Food Feature: The South's sure bet

Blackjack, big hair and all-you-can-eat buffets keep tourists entertained in Biloxi

With visions of Vegas filling our heads, my friend Adam and I jumped in my car last Saturday and journeyed to Biloxi. Neither of us had visited the self-proclaimed "gaming capital of the South" before, and we were ready to wager our newly cashed paychecks.

The plan was to drive to the Gulf Coast town, hit the gaming tables and partake in a casino buffet before heading back to Buckhead. After four hours on the road, we realized our destination was farther than anticipated and started making cell phone calls to secure a room for the night. Last-minute accommodations are difficult on weekends, but I managed to book a double occupancy room at Imperial Palace for only $99.

Just as the trip odometer rolled to mile 400 we arrived in Biloxi. Imperial Palace is visible from the Interstate and we easily found our way to the 32-floor bayside attraction. Pulling in, we made note of a neighboring 24-hour pawnshop in case we had the need for additional green.

Tired from the road trip, we went straight up to our room to rest and have a beverage. The faux Asian decor wasn't luxurious, but it was tidy and certainly better than the backseat of my Camry. The room didn't have a mini-bar so our respite was brief, and after Adam donned his lucky pants, we headed for the casino.

The Far Eastern theme was evident throughout the hotel and we ordered drinks from a kimono-clad cocktail waitress before touring the hotel's tri-level entertainment complex. In addition to multiple restaurants and nightclubs, we also discovered a full-service spa, a six-screen movie theater and an antique car collection.

We chose to bypass those attractions and play the slot machines. The monotony of the game made Adam's eye wander to a couple of big-haired babes seated next to us. He soon realized the sluts, I mean, slots weren't going to pay out and we proceeded to the gaming tables. The casino offers craps, roulette and poker, but Adam and I were interested in playing blackjack.

Joining a group of inebriated shrimp fisherman who had just ended a multi-day stint (think The Perfect Storm), we settled in at a $5 minimum table to test our luck at 21. I lost almost every hand, while Adam's system of progressive betting amassed an impressive pile of chips. By 3 a.m., he had $450 in winnings and I suggested we call it a night. Oh, but how the casino's trick of thrusting free drinks upon the clientele had worked and the 10 complimentary beers Adam had imbibed made him insist he was invincible. I finally got him to hand over $200 for safekeeping and left him with the remainder. I went to our room and only 10 minutes later, I heard an electronic card key in the door. Adam entered drunk and dejected, with the pockets of his lucky pants totally empty.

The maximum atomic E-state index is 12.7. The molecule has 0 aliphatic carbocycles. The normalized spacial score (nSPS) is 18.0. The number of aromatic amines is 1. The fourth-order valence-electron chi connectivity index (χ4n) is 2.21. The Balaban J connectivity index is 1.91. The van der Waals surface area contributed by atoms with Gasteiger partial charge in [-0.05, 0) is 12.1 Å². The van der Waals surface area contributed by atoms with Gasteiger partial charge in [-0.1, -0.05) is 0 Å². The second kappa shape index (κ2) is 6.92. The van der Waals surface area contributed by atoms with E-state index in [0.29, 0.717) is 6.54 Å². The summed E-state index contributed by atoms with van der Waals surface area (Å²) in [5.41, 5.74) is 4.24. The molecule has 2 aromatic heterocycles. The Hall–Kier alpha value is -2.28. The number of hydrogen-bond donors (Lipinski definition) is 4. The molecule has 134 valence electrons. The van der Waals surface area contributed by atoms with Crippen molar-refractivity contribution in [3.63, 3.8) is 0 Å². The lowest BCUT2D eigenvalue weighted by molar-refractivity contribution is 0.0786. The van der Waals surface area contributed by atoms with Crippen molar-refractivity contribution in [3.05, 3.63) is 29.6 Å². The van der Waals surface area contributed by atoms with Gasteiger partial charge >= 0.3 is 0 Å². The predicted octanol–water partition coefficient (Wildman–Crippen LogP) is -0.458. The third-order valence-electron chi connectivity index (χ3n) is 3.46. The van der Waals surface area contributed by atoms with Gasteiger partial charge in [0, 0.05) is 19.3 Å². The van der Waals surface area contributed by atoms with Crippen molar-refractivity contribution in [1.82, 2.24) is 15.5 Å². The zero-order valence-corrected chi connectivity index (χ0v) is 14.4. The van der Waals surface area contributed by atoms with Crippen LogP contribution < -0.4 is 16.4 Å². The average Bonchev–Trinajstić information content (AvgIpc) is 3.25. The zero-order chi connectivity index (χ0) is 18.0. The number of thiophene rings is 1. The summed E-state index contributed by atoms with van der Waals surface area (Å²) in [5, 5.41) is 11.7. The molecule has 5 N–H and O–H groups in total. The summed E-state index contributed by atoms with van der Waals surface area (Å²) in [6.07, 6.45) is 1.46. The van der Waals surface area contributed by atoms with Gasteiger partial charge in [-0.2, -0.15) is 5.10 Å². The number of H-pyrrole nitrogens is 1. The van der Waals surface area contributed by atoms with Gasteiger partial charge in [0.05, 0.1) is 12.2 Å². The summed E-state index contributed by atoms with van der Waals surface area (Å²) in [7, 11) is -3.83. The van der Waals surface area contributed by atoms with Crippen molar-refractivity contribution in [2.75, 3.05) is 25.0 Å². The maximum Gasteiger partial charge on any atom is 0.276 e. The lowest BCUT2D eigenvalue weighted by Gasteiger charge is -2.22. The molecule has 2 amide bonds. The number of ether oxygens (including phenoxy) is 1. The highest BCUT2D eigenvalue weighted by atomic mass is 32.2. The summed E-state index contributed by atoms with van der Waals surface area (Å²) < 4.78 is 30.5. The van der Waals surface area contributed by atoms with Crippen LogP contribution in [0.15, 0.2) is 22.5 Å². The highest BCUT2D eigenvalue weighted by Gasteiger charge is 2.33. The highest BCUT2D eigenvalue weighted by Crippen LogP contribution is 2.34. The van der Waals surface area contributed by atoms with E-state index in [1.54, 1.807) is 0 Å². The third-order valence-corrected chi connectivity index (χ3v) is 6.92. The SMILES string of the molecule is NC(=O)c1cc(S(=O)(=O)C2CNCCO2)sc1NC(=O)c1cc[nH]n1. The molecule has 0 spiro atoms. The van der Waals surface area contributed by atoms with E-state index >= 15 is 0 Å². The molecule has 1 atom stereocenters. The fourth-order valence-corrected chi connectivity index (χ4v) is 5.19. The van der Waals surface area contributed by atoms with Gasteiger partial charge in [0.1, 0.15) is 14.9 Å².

The next morning we said sayonara to Imperial Palace and went to explore other casinos. Our first Sunday stop was Casino Magic, and we found the gaming floor buzzing. Suffering from high-roller-hangover, we bypassed the crowded card tables and opted for the Champagne Brunch Buffet at the hotel's Pier 4 restaurant. Fresh seafood was the main attraction and the meal was well worth the $25 per person price. An array of shrimp, crab and fish dishes were served along with gourmet cheese, tropical fruit and just-baked desserts.

Although shuttle service is available between Casino Magic and most of the other resorts, we hopped back in the car and moved down the road to Beau Rivage. We had heard this hotel was the most luxurious and Vegas-like resort in Biloxi, and from the moment we pulled up to the curbside valet we saw why it has this reputation. An elaborate tile mosaic is the focal point of the main lobby. Richly detailed fabrics and carpeting cover the casino interior. After taking in the posh surroundings, we cursed the bland digs we'd been in the night before, but knew these rooms cost considerably more than our reasonable rate.

Adam was feeling rejuvenated by the Gulf Coast seafood, and he took the $200 that I rescued from him the night before and settled in at a blackjack table to regain his gambling glory. The $80 I'd already been relieved of was enough of a loss, so I chose to browse the high-end retail stores (David Yurman, DKNY, Bellini) lining the Beau Rivage lobby.

At 4 p.m., I headed back to the gaming floor. We had a long drive ahead and it was time to drag Adam away from the croupier. This wasn't as difficult as I anticipated. When I arrived at the blackjack table he had only three measly $5 chips left and was more than ready to make an exit. With our dreams of riches now in the hands of "the house," we gathered our empty wallets and headed back to Atlanta.


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